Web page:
Undergraduate Julie Fogarty Wins Commended Synthetic Biology Presentation Award

Julie Fogarty (center) at Rice University's Regional Undergraduate Chemistry and Biochemistry & Cell Biology SymposiumUndergraduate Julie Fogarty won the Commended Synthetic Biology Presentation Award at Rice University’s Regional Undergraduate Chemistry and Biochemistry & Cell Biology Symposium. Her winning presentation was titled “Engineering Low Affinity Protein-Protein Interactions by Functional Presentation on the Phage Coat Protein P8.”

“I am extremely honored to win this award,” said Fogarty. “This was my first major scientific presentation outside of the department, so the award validated my ability to convey what I do in the lab and why it is important. Of course, I couldn’t have done it without help and feedback from my graduate student mentor, Kevin Entzminger, Professor Jennifer Maynard and Maynard Group members.”

Fogarty is studying the T-cell receptor of the immune system and it’s ligands, molecules that binds to other chemical entities to form a larger complex. These molecules have potential applications in cancer treatments, autoimmune disorders, and vaccinations.

T-cell receptors are molecules that act as a part of the immune system to recognize and clear pathogens from the body. They are specific to a particular pathogen making them ideal targets for new drugs and therapeutics. However, like many interactions in the body, T-cell receptors bind to their pathogen with low to moderate affinity, meaning they unbind relatively quickly. This presents a challenge for studying the interactions and gaining useful information within a short amount of time.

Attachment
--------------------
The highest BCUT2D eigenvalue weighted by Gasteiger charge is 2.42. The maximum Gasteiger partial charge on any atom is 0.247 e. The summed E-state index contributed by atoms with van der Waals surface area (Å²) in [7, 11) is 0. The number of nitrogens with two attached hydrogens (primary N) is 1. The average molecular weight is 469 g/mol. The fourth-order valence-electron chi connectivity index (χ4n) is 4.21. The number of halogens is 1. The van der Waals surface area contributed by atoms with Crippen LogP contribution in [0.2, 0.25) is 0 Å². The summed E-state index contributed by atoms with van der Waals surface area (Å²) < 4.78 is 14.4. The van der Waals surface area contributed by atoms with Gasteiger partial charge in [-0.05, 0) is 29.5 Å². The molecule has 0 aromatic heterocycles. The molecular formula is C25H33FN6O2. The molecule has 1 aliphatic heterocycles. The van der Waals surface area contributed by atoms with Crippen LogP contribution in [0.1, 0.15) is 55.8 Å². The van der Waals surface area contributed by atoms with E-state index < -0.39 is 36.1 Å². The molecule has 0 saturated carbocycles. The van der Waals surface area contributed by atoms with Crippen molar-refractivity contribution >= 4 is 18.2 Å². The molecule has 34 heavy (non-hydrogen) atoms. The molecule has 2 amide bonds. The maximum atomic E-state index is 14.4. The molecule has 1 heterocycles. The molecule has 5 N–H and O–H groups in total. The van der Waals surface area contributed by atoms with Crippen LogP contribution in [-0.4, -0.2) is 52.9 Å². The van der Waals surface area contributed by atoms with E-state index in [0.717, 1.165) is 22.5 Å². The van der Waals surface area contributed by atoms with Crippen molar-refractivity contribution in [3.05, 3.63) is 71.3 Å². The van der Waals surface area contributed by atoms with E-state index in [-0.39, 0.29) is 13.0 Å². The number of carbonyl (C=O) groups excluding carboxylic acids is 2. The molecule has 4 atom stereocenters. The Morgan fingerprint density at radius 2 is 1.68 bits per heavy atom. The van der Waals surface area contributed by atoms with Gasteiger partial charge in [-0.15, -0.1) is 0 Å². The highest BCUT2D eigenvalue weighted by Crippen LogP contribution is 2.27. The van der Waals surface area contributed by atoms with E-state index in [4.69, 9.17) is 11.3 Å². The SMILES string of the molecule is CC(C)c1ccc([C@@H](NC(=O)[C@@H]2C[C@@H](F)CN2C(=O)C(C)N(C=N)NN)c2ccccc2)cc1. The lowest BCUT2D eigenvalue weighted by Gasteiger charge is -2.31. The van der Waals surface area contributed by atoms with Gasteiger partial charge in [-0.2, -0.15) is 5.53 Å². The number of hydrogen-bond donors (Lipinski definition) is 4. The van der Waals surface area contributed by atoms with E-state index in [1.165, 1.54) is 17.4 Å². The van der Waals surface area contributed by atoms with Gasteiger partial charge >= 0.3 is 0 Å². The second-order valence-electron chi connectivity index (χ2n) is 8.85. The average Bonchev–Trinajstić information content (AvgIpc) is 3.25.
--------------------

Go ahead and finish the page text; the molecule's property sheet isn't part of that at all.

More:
Fogarty is trying to characterize the display T-cell receptor molecules on the outside of a virus particle to increase the number of T-cell receptors in close proximity to one another. This way, when one unbinds another is close by to rebind to the pathogen. This produces a pseudo higher affinity and allows more time to study the interactions. If Maynard’s Group can better understand these interactions, they can target them with small molecules and other drugs to treat illnesses.

The annual Regional Undergraduate Chemistry and Biochemistry & Cell Biology Symposium provides a venue for students to give oral presentations on their undergraduate research projects. The event gives students the chance to win awards and cash prizes for outstanding presentations, as well as the opportunity to interact with distinguished faculty.

This year there were 45 participants, each giving a 15 minute presentation evaluated by Rice University faculty on how well they understood the project, why it’s relevant and the presenter’s ability to clearly convey scientific information. The competition is open to undergraduates from any university who are studying chemistry, biochemistry or cell biology.

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